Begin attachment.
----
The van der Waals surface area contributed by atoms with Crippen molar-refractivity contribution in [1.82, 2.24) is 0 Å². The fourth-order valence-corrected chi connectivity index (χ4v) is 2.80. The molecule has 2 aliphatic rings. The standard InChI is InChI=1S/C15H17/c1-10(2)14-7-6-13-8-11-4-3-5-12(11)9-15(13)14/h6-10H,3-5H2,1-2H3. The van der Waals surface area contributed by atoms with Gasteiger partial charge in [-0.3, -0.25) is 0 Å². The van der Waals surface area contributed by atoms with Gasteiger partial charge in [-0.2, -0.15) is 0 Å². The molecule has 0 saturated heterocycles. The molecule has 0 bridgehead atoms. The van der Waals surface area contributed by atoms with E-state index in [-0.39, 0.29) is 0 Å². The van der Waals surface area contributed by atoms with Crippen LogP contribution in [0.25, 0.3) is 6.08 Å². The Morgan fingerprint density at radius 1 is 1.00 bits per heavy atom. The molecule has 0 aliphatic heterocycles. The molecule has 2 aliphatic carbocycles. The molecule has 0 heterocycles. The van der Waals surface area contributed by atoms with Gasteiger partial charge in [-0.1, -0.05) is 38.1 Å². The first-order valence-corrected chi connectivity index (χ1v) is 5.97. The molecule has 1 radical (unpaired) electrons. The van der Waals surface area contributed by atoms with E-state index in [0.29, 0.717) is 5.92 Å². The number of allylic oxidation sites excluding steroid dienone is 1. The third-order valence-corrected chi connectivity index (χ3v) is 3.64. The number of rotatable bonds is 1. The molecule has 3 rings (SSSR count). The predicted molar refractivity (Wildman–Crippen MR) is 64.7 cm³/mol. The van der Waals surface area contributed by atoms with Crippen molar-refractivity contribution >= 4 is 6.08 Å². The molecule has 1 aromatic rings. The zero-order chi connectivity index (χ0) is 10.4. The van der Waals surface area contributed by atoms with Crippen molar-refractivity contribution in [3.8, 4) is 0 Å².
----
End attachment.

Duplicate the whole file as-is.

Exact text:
The van der Waals surface area contributed by atoms with Crippen molar-refractivity contribution in [1.82, 2.24) is 0 Å². The fourth-order valence-corrected chi connectivity index (χ4v) is 2.80. The molecule has 2 aliphatic rings. The standard InChI is InChI=1S/C15H17/c1-10(2)14-7-6-13-8-11-4-3-5-12(11)9-15(13)14/h6-10H,3-5H2,1-2H3. The van der Waals surface area contributed by atoms with Gasteiger partial charge in [-0.3, -0.25) is 0 Å². The van der Waals surface area contributed by atoms with Gasteiger partial charge in [-0.2, -0.15) is 0 Å². The molecule has 0 saturated heterocycles. The molecule has 0 bridgehead atoms. The van der Waals surface area contributed by atoms with E-state index in [-0.39, 0.29) is 0 Å². The van der Waals surface area contributed by atoms with Crippen LogP contribution in [0.25, 0.3) is 6.08 Å². The Morgan fingerprint density at radius 1 is 1.00 bits per heavy atom. The molecule has 0 aliphatic heterocycles. The molecule has 2 aliphatic carbocycles. The molecule has 0 heterocycles. The van der Waals surface area contributed by atoms with Gasteiger partial charge in [-0.1, -0.05) is 38.1 Å². The first-order valence-corrected chi connectivity index (χ1v) is 5.97. The molecule has 1 radical (unpaired) electrons. The van der Waals surface area contributed by atoms with E-state index in [0.29, 0.717) is 5.92 Å². The number of allylic oxidation sites excluding steroid dienone is 1. The third-order valence-corrected chi connectivity index (χ3v) is 3.64. The number of rotatable bonds is 1. The molecule has 3 rings (SSSR count). The predicted molar refractivity (Wildman–Crippen MR) is 64.7 cm³/mol. The van der Waals surface area contributed by atoms with Crippen molar-refractivity contribution >= 4 is 6.08 Å². The molecule has 1 aromatic rings. The zero-order chi connectivity index (χ0) is 10.4. The van der Waals surface area contributed by atoms with Crippen molar-refractivity contribution in [3.8, 4) is 0 Å².